On 29th May 1902 Dawud Sadien (Oupa Dout) bought Sillery Farm in Constantia from Gottwold Albertus, at an auction held on the Grand Parade in Cape Town by auctioneers, JJ Hofmeyer. At the same auction two other Muslims, Abdullah Solomon and Sama-oen Solomon also bought farmland in Constanta.

In 1913 Oupa Dout Sadien donated and transferred a portion of Sillery Farm to a Trust in order to establish a Masjid for the Muslims of Constantia. This Trust Deed was signed on the 16th June 1913, and the following persons were named as the founding Trustees:

  • Abdullah Solomon (Oupa Dout Sadien’s brother-in-law)
  • Sheikh Abdullah Taha Gamieldien (Grandfather of Sheikh Faiek Gamieldien)
  • Haroon
  • Rajab Sadien (Oupa Dout’s brother), and
  • Imam Dawud (Dout) Sadien Junior,  the first Imam  of the mosque

Founding Families

During those early years around 1913, five families were closely associated with the

Masjid’s establishment – Sadien, Solomon, Brenner, Davids and Damon; from these families we can identify five elders and their immediate families who were pivotal, both in terms of providing material and physical support in establishing the Masjid, as well as assistance with the religious activities in the Masjid.

  • Oupa Dout Sadien (d.1921) donated the land; his son Imam Dout was the first Imam
  • Abdullah Solomon, Oupa Dout’s brother-in-law, and his sons Abdurahman and Noor Solomon.
  • Oupa Taliep Damon, Abdullah Solomon’s son-in-law, and his sons Toyer and Salie
  • Mogamat Solomon (Pang Gamat) and his sons Ebrahim ( Hi-Hiempie), Boeta Karr and Qassiem (Hafiz).
  • Hadji Abbas Brenner and wife, Motjie Dierrie and their children – son, Ismail (Amie Kamaai), Gadijah (Ummie), Gawa (Khala), and son-in-law Dawud (Douta) Davids.

The elders above were actively involved in the establishment of the Masjid and through their example and loyalty their descendants have been instrumental in the maintenance and support of Masjid-ul Maghmoed over the past one hundred years.

The Mosque Building

The material used to construct the mosque around 1913 was locally sourced as was evident during renovations done in the 1980s – soft clay bricks and tree branches were used for roof rafters. Oupa Taliep Damon was a skilled builder, and he was assisted by Haji Abbas Brenner and his son-in-law, Douta who fetched and delivered clay bricks with their horse- drawn wagons. Boeta Toyer Sadien (Imam Dout’s brother) assisted with the construction of the Masjid. The high-stepped mimbar was transported by horse and cart from Cape Town and the main chandelier originally housed six candles. Electricity came many years later.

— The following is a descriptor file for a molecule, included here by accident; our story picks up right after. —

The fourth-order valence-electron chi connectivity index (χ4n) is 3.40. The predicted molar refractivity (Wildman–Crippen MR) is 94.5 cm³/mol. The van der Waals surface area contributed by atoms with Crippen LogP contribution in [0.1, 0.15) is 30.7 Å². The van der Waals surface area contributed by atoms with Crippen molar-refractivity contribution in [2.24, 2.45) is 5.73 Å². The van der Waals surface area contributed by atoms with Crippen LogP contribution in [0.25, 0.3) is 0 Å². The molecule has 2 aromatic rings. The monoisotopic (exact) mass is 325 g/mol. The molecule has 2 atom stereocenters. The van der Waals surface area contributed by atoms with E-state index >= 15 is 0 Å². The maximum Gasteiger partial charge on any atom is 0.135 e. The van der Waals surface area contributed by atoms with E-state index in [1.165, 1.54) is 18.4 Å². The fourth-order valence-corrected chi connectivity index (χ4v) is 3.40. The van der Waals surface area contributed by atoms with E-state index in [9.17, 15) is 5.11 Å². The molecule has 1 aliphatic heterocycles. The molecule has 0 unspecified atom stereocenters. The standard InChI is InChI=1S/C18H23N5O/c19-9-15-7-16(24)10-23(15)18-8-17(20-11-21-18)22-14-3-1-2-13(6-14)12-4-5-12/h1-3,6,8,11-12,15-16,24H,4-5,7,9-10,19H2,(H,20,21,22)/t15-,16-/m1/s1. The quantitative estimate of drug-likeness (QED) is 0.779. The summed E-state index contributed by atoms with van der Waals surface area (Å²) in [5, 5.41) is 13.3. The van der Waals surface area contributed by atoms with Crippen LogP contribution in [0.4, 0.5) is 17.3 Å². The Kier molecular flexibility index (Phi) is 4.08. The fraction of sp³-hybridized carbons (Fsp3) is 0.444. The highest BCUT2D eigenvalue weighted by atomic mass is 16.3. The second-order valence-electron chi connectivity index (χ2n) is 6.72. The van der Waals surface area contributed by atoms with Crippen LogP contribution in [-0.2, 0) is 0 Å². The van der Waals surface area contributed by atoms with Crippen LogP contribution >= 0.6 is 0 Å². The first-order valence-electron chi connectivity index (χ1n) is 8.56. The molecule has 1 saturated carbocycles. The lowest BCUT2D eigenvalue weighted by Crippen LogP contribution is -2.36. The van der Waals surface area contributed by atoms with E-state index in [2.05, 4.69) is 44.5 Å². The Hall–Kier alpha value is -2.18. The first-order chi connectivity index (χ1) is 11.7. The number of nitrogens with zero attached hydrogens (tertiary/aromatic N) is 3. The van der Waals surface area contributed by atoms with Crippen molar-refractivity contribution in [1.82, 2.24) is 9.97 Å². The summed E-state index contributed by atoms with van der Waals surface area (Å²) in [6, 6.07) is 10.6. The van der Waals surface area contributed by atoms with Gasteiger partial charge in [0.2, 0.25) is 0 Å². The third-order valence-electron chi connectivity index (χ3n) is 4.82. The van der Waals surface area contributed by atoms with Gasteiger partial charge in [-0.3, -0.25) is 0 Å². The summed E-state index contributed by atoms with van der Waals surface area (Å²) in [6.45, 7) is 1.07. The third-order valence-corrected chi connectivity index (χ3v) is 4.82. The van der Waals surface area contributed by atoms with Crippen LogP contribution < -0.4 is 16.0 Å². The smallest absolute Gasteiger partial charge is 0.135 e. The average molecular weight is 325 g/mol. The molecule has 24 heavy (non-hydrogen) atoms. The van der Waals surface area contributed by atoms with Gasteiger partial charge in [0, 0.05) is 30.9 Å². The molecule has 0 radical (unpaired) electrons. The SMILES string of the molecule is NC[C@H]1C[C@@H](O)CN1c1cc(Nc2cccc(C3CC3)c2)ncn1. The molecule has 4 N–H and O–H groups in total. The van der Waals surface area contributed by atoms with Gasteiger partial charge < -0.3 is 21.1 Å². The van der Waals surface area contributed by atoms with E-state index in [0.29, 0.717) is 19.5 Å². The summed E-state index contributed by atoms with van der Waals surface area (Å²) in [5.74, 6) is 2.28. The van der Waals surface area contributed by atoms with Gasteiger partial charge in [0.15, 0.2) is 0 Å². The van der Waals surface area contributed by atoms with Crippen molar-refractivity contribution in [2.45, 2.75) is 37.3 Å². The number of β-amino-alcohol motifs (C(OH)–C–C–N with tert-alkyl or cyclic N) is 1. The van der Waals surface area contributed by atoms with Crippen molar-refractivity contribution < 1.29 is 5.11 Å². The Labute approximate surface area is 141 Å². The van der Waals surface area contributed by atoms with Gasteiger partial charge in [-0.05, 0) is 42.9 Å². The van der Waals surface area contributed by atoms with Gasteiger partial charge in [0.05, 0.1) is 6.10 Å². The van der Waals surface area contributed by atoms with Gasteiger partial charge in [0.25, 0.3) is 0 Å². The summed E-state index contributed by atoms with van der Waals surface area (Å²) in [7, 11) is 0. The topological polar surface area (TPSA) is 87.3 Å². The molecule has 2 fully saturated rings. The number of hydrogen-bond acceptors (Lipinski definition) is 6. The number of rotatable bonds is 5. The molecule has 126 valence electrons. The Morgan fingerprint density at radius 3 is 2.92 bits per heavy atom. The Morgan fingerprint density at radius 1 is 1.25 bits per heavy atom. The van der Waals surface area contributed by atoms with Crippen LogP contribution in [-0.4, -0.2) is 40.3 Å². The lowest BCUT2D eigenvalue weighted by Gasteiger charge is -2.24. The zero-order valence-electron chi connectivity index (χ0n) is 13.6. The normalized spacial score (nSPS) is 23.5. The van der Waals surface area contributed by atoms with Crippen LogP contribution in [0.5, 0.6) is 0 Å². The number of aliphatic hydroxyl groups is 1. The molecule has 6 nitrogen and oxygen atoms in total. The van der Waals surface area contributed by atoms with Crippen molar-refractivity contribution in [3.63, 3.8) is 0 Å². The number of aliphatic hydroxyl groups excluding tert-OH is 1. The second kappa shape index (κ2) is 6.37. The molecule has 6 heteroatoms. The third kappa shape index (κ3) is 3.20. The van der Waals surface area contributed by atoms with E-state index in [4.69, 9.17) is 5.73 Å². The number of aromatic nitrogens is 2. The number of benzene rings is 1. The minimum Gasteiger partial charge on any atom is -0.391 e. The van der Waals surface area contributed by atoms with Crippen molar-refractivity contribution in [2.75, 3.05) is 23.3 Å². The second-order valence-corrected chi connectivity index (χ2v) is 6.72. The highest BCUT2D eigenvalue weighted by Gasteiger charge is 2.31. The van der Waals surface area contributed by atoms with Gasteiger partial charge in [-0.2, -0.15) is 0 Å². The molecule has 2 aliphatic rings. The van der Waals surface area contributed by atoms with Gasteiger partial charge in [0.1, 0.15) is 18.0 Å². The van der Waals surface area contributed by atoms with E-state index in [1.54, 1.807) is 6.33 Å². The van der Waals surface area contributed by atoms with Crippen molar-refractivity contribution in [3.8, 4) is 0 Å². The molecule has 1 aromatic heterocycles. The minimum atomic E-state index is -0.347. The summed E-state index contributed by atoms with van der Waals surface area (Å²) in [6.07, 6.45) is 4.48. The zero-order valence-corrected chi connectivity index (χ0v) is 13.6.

In the early years the mosque had no electricity and no running water or wudu area; a clause in the 1913 Trust Deed states that the owners of Sillery Farm must allow musallees access to “the sloot on the south-east side of the mosque” for the purposes of ablution.

According to local Heritage authorities this stream was established by slaves around 1790 and is one of the earliest examples of irrigation in the Cape.

An old rickety wooden bridge over the stream connected Sillery farm with the mosque property. About twenty metres from the stream, on the farm was a natural spring where musallees also performed wudu during times when the stream was dry. There was a footpath from the masjid over the wooden bridge and stream to the spring on Sillery farm.

In the 1950s running water became available in the area and then an open stoep with wudu area was added to the mosque. The bilal used to stand on the stoep when performing the Athaan.

The stoep was secured with burglar bars in the 1970s and in the 1980s was enclosed due to increasing vandalisation in the area. This whole section was rebuilt   and incorporated into the main mosque in the early 1990s.

Masjid-ul Maghmoed in early 1990s
Masjid-ul Maghmoed in 1980s

First Imams of Masjid-ul Maghmoed

Imam Dawud (Dout) Sadien was the first Imam of the Masjid and commenced his duties around 1913 when the masjid was established and continued until his move to Grassy Park when old age and ill health prevented him from performing his duties as Imam.

His life was dedicated to the masjid; he led Salaah five times a day, and he was the Imam for many of the families who lived in the Constantia area, attending to their janazahs, nikahs, thikrs for over forty years until the Group Areas Act uprooted the community.